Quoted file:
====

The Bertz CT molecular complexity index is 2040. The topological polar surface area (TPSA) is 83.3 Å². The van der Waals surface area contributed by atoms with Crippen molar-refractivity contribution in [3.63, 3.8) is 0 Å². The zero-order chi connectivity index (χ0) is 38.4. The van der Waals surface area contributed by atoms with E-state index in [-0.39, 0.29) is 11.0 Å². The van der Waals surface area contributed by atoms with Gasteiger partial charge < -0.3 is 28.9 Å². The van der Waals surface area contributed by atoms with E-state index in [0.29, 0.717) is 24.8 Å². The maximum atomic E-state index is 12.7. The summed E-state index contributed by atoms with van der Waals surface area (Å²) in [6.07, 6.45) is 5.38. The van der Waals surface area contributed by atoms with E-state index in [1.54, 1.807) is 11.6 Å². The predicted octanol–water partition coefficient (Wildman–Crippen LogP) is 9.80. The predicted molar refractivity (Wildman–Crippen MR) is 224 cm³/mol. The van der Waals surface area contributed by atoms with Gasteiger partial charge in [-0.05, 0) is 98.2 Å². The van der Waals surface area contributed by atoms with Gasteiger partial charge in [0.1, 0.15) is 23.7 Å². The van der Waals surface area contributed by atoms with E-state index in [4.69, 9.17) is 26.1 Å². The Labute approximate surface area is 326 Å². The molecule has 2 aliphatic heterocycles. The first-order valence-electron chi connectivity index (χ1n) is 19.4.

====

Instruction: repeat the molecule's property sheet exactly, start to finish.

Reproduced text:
The Bertz CT molecular complexity index is 2040. The topological polar surface area (TPSA) is 83.3 Å². The van der Waals surface area contributed by atoms with Crippen molar-refractivity contribution in [3.63, 3.8) is 0 Å². The zero-order chi connectivity index (χ0) is 38.4. The van der Waals surface area contributed by atoms with E-state index in [-0.39, 0.29) is 11.0 Å². The van der Waals surface area contributed by atoms with Gasteiger partial charge < -0.3 is 28.9 Å². The van der Waals surface area contributed by atoms with E-state index in [0.29, 0.717) is 24.8 Å². The maximum atomic E-state index is 12.7. The summed E-state index contributed by atoms with van der Waals surface area (Å²) in [6.07, 6.45) is 5.38. The van der Waals surface area contributed by atoms with E-state index in [1.54, 1.807) is 11.6 Å². The predicted octanol–water partition coefficient (Wildman–Crippen LogP) is 9.80. The predicted molar refractivity (Wildman–Crippen MR) is 224 cm³/mol. The van der Waals surface area contributed by atoms with Gasteiger partial charge in [-0.05, 0) is 98.2 Å². The van der Waals surface area contributed by atoms with Gasteiger partial charge in [0.1, 0.15) is 23.7 Å². The van der Waals surface area contributed by atoms with E-state index in [4.69, 9.17) is 26.1 Å². The Labute approximate surface area is 326 Å². The molecule has 2 aliphatic heterocycles. The first-order valence-electron chi connectivity index (χ1n) is 19.4.